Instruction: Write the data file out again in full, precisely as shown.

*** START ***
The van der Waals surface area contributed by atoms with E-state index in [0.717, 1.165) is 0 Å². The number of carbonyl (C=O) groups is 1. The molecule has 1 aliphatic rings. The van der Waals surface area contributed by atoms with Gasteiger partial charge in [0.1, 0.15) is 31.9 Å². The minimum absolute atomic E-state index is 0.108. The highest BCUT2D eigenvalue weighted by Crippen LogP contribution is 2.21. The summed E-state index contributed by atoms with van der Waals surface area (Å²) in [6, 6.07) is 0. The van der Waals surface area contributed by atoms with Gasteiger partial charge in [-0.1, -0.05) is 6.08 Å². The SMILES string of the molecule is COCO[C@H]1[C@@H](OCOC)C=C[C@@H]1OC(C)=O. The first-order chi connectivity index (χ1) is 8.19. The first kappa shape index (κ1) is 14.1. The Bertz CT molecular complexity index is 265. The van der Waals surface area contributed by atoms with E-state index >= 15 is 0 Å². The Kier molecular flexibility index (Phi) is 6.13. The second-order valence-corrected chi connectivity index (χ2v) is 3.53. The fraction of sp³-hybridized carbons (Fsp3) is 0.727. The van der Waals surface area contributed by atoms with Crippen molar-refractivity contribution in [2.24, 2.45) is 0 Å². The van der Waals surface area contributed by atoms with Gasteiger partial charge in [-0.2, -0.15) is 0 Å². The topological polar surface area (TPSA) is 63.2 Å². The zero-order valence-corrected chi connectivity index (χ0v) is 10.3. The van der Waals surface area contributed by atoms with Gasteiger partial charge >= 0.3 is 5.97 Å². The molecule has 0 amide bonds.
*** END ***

The van der Waals surface area contributed by atoms with E-state index in [0.717, 1.165) is 0 Å². The number of carbonyl (C=O) groups is 1. The molecule has 1 aliphatic rings. The van der Waals surface area contributed by atoms with Gasteiger partial charge in [0.1, 0.15) is 31.9 Å². The minimum absolute atomic E-state index is 0.108. The highest BCUT2D eigenvalue weighted by Crippen LogP contribution is 2.21. The summed E-state index contributed by atoms with van der Waals surface area (Å²) in [6, 6.07) is 0. The van der Waals surface area contributed by atoms with Gasteiger partial charge in [-0.1, -0.05) is 6.08 Å². The SMILES string of the molecule is COCO[C@H]1[C@@H](OCOC)C=C[C@@H]1OC(C)=O. The first-order chi connectivity index (χ1) is 8.19. The first kappa shape index (κ1) is 14.1. The Bertz CT molecular complexity index is 265. The van der Waals surface area contributed by atoms with E-state index >= 15 is 0 Å². The Kier molecular flexibility index (Phi) is 6.13. The second-order valence-corrected chi connectivity index (χ2v) is 3.53. The fraction of sp³-hybridized carbons (Fsp3) is 0.727. The van der Waals surface area contributed by atoms with Crippen molar-refractivity contribution in [2.24, 2.45) is 0 Å². The van der Waals surface area contributed by atoms with Gasteiger partial charge in [-0.2, -0.15) is 0 Å². The topological polar surface area (TPSA) is 63.2 Å². The zero-order valence-corrected chi connectivity index (χ0v) is 10.3. The van der Waals surface area contributed by atoms with Gasteiger partial charge >= 0.3 is 5.97 Å². The molecule has 0 amide bonds.